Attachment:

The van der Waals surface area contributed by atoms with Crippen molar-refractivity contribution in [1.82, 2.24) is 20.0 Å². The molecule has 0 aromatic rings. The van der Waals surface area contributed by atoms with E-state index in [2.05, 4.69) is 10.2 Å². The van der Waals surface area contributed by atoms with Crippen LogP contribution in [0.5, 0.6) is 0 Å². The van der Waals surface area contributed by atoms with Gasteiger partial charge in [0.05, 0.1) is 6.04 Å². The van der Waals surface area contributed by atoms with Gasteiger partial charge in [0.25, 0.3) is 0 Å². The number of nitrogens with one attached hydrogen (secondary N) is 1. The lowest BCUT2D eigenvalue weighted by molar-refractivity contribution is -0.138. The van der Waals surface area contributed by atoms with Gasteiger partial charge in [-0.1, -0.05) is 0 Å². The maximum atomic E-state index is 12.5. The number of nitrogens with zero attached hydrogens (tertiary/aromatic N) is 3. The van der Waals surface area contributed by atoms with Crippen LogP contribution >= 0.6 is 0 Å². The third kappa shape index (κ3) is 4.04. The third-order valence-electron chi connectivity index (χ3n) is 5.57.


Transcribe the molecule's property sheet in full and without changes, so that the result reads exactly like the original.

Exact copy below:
The van der Waals surface area contributed by atoms with Crippen molar-refractivity contribution in [1.82, 2.24) is 20.0 Å². The molecule has 0 aromatic rings. The van der Waals surface area contributed by atoms with E-state index in [2.05, 4.69) is 10.2 Å². The van der Waals surface area contributed by atoms with Crippen LogP contribution in [0.5, 0.6) is 0 Å². The van der Waals surface area contributed by atoms with Gasteiger partial charge in [0.05, 0.1) is 6.04 Å². The van der Waals surface area contributed by atoms with Gasteiger partial charge in [0.25, 0.3) is 0 Å². The number of nitrogens with one attached hydrogen (secondary N) is 1. The lowest BCUT2D eigenvalue weighted by molar-refractivity contribution is -0.138. The van der Waals surface area contributed by atoms with Gasteiger partial charge in [-0.1, -0.05) is 0 Å². The maximum atomic E-state index is 12.5. The number of nitrogens with zero attached hydrogens (tertiary/aromatic N) is 3. The van der Waals surface area contributed by atoms with Crippen LogP contribution >= 0.6 is 0 Å². The third kappa shape index (κ3) is 4.04. The third-order valence-electron chi connectivity index (χ3n) is 5.57.